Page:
Right to protest: Under attack in Asia Pacific

By APRN | December 11, 2022

Researchers and CSOs, link arms with the people! Fight for human rights and system change! 

As we commemorate the 74th anniversary of the Universal Declaration of Human Rights today, many obstacles continue to thwart the full realization of people’s rights. The worsening human rights crisis in many parts of the world has become more apparent and alarming as we march toward an unavoidable global recession.

Meanwhile, protesters and democratic movements continue to make their governments accountable for policies that violate people’s rights. In response, state repression has intensified during the pandemic alongside the rise of fascism in the Global South. We are seeing a growing trend of intolerance against civic action and activism.

2022: Year of protests amid repression

According to the CIVICUS’ Global Assessment on Protest Rights 2022, violations against the people’s right to protest have been committed by governments in over 100 countries. Data shows that half of these countries belong to the Asia Pacific region. 

Movements against corruption and government accountability from the economic and political crisis have been growing and they are demanding change.

Mongolians protested in their capital and in other cities against government officials’ involvement in the coal industry corruption as well as the country’s worsening inflation rates. Thousands marched into the Prime Minister’s residence and were met by police violence.

In Indonesia, civil society and progressive organizations opposed the country’s newly-enacted criminal code. Masked as a “morality law” prohibiting extramarital and premarital sex, it heavily penalizes dissent and progressive ideologies as well as the act of joining organizations or groups that “goes against Islamic morals.”

Police forces recently cracked down on Bangladeshi protesters critical of the government and arrested thousands of activists. A few months before, opposition leaders and activists were targeted and killed.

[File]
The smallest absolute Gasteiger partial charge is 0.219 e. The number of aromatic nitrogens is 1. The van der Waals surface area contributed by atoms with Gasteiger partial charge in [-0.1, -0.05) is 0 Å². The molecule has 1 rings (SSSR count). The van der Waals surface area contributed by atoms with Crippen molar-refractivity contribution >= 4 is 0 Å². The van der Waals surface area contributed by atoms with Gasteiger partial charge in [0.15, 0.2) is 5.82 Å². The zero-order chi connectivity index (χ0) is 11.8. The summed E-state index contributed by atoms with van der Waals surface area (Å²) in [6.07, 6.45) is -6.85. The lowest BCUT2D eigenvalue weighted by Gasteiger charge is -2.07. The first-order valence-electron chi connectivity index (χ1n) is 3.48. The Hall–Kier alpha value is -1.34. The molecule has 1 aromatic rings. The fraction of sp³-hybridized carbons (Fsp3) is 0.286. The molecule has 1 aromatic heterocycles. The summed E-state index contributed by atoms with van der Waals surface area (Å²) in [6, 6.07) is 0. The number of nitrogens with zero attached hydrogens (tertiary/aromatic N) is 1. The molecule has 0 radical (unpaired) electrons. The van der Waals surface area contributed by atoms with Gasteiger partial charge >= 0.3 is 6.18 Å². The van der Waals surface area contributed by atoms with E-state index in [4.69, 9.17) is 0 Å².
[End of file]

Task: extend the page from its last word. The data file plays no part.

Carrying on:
With almost two years in power, the Myanmar junta continues to crack down on dissidents, activists, and the opposition. In recent news, the junta sentenced seven university students to death which sparked global outrage and renewed protests led by youth and student activists.

Almost three years into the pandemic, China’s Zero COVID Policy finally relaxed due to the massive protests since November. The administration vowed to respond with a “crackdown” against “hostile forces and infiltrative activities.” The actions are still ongoing despite drastic measures by the government authorities against the Chinese people.

In the Westernmost part of Asia, the Iranian government is being shaken by youth-led protests. The execution of activist Mohsen Shekari is the latest in the government’s attempt to intimidate the protesters. Initially sparked by the death of Mahsa Amini, a 22-year-old girl who was penalized for the “improper wearing” of a hijab, mass protest actions are not slowing down in the Muslim country. 

In the Philippines, activists and citizens continue to face danger from the draconian laws and anti-insurgency programs. The recently-enacted Anti-Terrorism Law and the military-led witch-hunting unit of the government arbitrarily label activists as “communist-terrorist.” Despite threats of arrest and state violence, Filipinos are massively mounting protests to demand wage increases amid rising inflation and against projects mired in corruption and human rights abuses. 

Confronted by a public-private partnership between the local government and the Adani Group, fisherfolk in Kerala mounted protests as they fear the loss of their livelihood and homes. Months prior, the proposed new military recruitment system was opposed in many parts of the country which the Indian authorities tried to quell. Massive farmer-led protests continue in the country condemning neoliberal policies that aimed to deregulate the agriculture sector.

After the heavy flooding that destroyed huge acres of land and claimed thousands of lives and livelihoods, Pakistani farmers have been tirelessly protesting the government’s inaction, neglect, and collusion with the US government. Months before, the indignation protests against the enforced disappearances of two students were cracked down by the police.